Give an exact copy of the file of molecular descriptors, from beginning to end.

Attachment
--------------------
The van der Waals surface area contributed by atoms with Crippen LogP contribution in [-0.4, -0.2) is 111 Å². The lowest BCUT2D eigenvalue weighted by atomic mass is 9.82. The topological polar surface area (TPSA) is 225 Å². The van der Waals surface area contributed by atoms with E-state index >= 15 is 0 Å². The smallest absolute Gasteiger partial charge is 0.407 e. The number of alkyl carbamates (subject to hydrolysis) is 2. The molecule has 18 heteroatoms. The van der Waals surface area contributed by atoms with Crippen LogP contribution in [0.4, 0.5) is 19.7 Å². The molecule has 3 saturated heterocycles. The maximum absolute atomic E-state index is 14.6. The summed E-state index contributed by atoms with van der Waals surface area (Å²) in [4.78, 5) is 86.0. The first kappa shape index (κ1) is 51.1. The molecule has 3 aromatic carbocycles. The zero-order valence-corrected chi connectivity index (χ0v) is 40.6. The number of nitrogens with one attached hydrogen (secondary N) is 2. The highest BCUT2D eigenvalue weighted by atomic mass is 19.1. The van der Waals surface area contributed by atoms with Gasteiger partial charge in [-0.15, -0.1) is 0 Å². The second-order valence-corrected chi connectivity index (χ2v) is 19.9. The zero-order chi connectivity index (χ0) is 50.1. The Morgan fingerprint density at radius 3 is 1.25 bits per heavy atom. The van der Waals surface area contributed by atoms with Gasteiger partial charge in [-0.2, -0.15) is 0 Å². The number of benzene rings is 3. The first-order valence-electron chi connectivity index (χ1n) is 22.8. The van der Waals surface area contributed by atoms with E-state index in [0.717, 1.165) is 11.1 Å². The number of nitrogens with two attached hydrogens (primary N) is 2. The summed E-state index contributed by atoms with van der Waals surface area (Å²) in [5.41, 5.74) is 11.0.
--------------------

The van der Waals surface area contributed by atoms with Crippen LogP contribution in [-0.4, -0.2) is 111 Å². The lowest BCUT2D eigenvalue weighted by atomic mass is 9.82. The topological polar surface area (TPSA) is 225 Å². The van der Waals surface area contributed by atoms with E-state index >= 15 is 0 Å². The smallest absolute Gasteiger partial charge is 0.407 e. The number of alkyl carbamates (subject to hydrolysis) is 2. The molecule has 18 heteroatoms. The van der Waals surface area contributed by atoms with Crippen LogP contribution in [0.4, 0.5) is 19.7 Å². The molecule has 3 saturated heterocycles. The maximum absolute atomic E-state index is 14.6. The summed E-state index contributed by atoms with van der Waals surface area (Å²) in [4.78, 5) is 86.0. The first kappa shape index (κ1) is 51.1. The molecule has 3 aromatic carbocycles. The zero-order valence-corrected chi connectivity index (χ0v) is 40.6. The number of nitrogens with one attached hydrogen (secondary N) is 2. The highest BCUT2D eigenvalue weighted by atomic mass is 19.1. The van der Waals surface area contributed by atoms with Gasteiger partial charge in [-0.15, -0.1) is 0 Å². The second-order valence-corrected chi connectivity index (χ2v) is 19.9. The zero-order chi connectivity index (χ0) is 50.1. The Morgan fingerprint density at radius 3 is 1.25 bits per heavy atom. The van der Waals surface area contributed by atoms with Gasteiger partial charge in [-0.2, -0.15) is 0 Å². The number of benzene rings is 3. The first-order valence-electron chi connectivity index (χ1n) is 22.8. The van der Waals surface area contributed by atoms with E-state index in [0.717, 1.165) is 11.1 Å². The number of nitrogens with two attached hydrogens (primary N) is 2. The summed E-state index contributed by atoms with van der Waals surface area (Å²) in [5.41, 5.74) is 11.0.